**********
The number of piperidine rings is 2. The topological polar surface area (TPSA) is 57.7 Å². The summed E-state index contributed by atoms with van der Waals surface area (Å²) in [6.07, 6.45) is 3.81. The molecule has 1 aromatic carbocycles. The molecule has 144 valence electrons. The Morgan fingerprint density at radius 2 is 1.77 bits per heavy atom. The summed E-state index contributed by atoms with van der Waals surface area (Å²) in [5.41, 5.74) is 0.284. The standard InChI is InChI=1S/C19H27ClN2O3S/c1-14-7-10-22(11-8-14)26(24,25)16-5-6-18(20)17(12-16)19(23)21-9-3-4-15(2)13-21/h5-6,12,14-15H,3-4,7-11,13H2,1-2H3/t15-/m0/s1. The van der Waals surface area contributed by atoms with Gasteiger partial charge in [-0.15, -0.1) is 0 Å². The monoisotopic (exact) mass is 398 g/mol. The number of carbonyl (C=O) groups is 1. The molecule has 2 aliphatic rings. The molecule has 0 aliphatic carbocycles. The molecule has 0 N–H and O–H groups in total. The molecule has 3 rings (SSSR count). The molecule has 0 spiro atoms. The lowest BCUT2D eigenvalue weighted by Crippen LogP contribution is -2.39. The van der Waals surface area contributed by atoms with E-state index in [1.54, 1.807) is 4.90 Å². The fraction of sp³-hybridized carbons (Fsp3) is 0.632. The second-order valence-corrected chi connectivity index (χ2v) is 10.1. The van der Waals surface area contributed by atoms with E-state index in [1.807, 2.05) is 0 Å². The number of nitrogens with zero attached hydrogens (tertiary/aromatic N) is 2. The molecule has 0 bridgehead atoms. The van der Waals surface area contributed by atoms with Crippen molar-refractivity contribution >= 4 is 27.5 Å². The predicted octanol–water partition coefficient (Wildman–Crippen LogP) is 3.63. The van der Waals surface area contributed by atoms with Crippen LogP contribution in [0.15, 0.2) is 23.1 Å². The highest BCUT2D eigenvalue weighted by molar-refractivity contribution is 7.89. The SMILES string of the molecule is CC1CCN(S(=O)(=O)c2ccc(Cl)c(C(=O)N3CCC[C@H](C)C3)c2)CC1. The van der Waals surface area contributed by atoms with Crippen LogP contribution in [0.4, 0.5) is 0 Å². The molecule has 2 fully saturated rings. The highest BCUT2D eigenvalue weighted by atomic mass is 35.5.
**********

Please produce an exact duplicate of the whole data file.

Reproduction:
The number of piperidine rings is 2. The topological polar surface area (TPSA) is 57.7 Å². The summed E-state index contributed by atoms with van der Waals surface area (Å²) in [6.07, 6.45) is 3.81. The molecule has 1 aromatic carbocycles. The molecule has 144 valence electrons. The Morgan fingerprint density at radius 2 is 1.77 bits per heavy atom. The summed E-state index contributed by atoms with van der Waals surface area (Å²) in [5.41, 5.74) is 0.284. The standard InChI is InChI=1S/C19H27ClN2O3S/c1-14-7-10-22(11-8-14)26(24,25)16-5-6-18(20)17(12-16)19(23)21-9-3-4-15(2)13-21/h5-6,12,14-15H,3-4,7-11,13H2,1-2H3/t15-/m0/s1. The van der Waals surface area contributed by atoms with Gasteiger partial charge in [-0.15, -0.1) is 0 Å². The monoisotopic (exact) mass is 398 g/mol. The number of carbonyl (C=O) groups is 1. The molecule has 2 aliphatic rings. The molecule has 0 aliphatic carbocycles. The molecule has 0 N–H and O–H groups in total. The molecule has 3 rings (SSSR count). The molecule has 0 spiro atoms. The lowest BCUT2D eigenvalue weighted by Crippen LogP contribution is -2.39. The van der Waals surface area contributed by atoms with E-state index in [1.54, 1.807) is 4.90 Å². The fraction of sp³-hybridized carbons (Fsp3) is 0.632. The second-order valence-corrected chi connectivity index (χ2v) is 10.1. The van der Waals surface area contributed by atoms with E-state index in [1.807, 2.05) is 0 Å². The number of nitrogens with zero attached hydrogens (tertiary/aromatic N) is 2. The molecule has 0 bridgehead atoms. The van der Waals surface area contributed by atoms with Crippen molar-refractivity contribution >= 4 is 27.5 Å². The predicted octanol–water partition coefficient (Wildman–Crippen LogP) is 3.63. The van der Waals surface area contributed by atoms with Crippen LogP contribution in [0.15, 0.2) is 23.1 Å². The highest BCUT2D eigenvalue weighted by molar-refractivity contribution is 7.89. The SMILES string of the molecule is CC1CCN(S(=O)(=O)c2ccc(Cl)c(C(=O)N3CCC[C@H](C)C3)c2)CC1. The van der Waals surface area contributed by atoms with Crippen LogP contribution in [0.4, 0.5) is 0 Å². The molecule has 2 fully saturated rings. The highest BCUT2D eigenvalue weighted by atomic mass is 35.5.